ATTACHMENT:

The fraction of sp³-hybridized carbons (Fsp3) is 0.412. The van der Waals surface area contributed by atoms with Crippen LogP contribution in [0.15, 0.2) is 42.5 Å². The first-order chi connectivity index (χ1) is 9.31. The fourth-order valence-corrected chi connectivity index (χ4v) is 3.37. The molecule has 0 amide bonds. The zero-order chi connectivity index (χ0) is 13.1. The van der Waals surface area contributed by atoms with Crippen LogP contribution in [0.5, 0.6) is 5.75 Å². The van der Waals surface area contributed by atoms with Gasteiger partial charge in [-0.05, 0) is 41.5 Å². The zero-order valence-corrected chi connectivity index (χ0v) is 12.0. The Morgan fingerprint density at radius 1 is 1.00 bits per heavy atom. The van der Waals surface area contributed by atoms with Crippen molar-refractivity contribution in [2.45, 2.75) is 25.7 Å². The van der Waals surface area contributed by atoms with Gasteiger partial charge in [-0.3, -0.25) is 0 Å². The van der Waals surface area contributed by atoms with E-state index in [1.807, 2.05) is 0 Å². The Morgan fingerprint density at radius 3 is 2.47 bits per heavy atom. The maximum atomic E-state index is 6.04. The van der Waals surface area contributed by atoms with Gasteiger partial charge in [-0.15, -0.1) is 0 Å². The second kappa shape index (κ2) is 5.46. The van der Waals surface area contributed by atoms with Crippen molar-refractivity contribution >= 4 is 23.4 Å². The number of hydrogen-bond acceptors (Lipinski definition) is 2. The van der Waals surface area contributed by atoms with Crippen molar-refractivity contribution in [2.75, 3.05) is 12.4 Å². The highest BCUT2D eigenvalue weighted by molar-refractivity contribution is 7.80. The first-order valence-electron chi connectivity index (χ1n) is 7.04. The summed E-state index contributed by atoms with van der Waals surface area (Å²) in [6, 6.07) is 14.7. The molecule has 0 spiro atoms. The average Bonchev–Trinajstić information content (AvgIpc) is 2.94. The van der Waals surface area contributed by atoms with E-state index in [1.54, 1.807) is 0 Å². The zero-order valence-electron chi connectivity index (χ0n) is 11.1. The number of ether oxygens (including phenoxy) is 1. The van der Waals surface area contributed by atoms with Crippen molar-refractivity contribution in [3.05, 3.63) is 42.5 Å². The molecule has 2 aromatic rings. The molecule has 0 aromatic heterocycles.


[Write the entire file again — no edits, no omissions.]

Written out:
The fraction of sp³-hybridized carbons (Fsp3) is 0.412. The van der Waals surface area contributed by atoms with Crippen LogP contribution in [0.15, 0.2) is 42.5 Å². The first-order chi connectivity index (χ1) is 9.31. The fourth-order valence-corrected chi connectivity index (χ4v) is 3.37. The molecule has 0 amide bonds. The zero-order chi connectivity index (χ0) is 13.1. The van der Waals surface area contributed by atoms with Crippen LogP contribution in [0.5, 0.6) is 5.75 Å². The van der Waals surface area contributed by atoms with Gasteiger partial charge in [-0.05, 0) is 41.5 Å². The zero-order valence-corrected chi connectivity index (χ0v) is 12.0. The Morgan fingerprint density at radius 1 is 1.00 bits per heavy atom. The van der Waals surface area contributed by atoms with Crippen molar-refractivity contribution in [2.45, 2.75) is 25.7 Å². The van der Waals surface area contributed by atoms with Gasteiger partial charge in [-0.3, -0.25) is 0 Å². The van der Waals surface area contributed by atoms with E-state index in [1.807, 2.05) is 0 Å². The Morgan fingerprint density at radius 3 is 2.47 bits per heavy atom. The maximum atomic E-state index is 6.04. The van der Waals surface area contributed by atoms with Gasteiger partial charge in [-0.15, -0.1) is 0 Å². The second kappa shape index (κ2) is 5.46. The van der Waals surface area contributed by atoms with Crippen molar-refractivity contribution >= 4 is 23.4 Å². The number of hydrogen-bond acceptors (Lipinski definition) is 2. The van der Waals surface area contributed by atoms with Crippen molar-refractivity contribution in [2.75, 3.05) is 12.4 Å². The highest BCUT2D eigenvalue weighted by molar-refractivity contribution is 7.80. The first-order valence-electron chi connectivity index (χ1n) is 7.04. The summed E-state index contributed by atoms with van der Waals surface area (Å²) in [6, 6.07) is 14.7. The molecule has 0 spiro atoms. The average Bonchev–Trinajstić information content (AvgIpc) is 2.94. The van der Waals surface area contributed by atoms with E-state index in [1.54, 1.807) is 0 Å². The zero-order valence-electron chi connectivity index (χ0n) is 11.1. The number of ether oxygens (including phenoxy) is 1. The van der Waals surface area contributed by atoms with Crippen molar-refractivity contribution in [3.05, 3.63) is 42.5 Å². The molecule has 2 aromatic rings. The molecule has 0 aromatic heterocycles.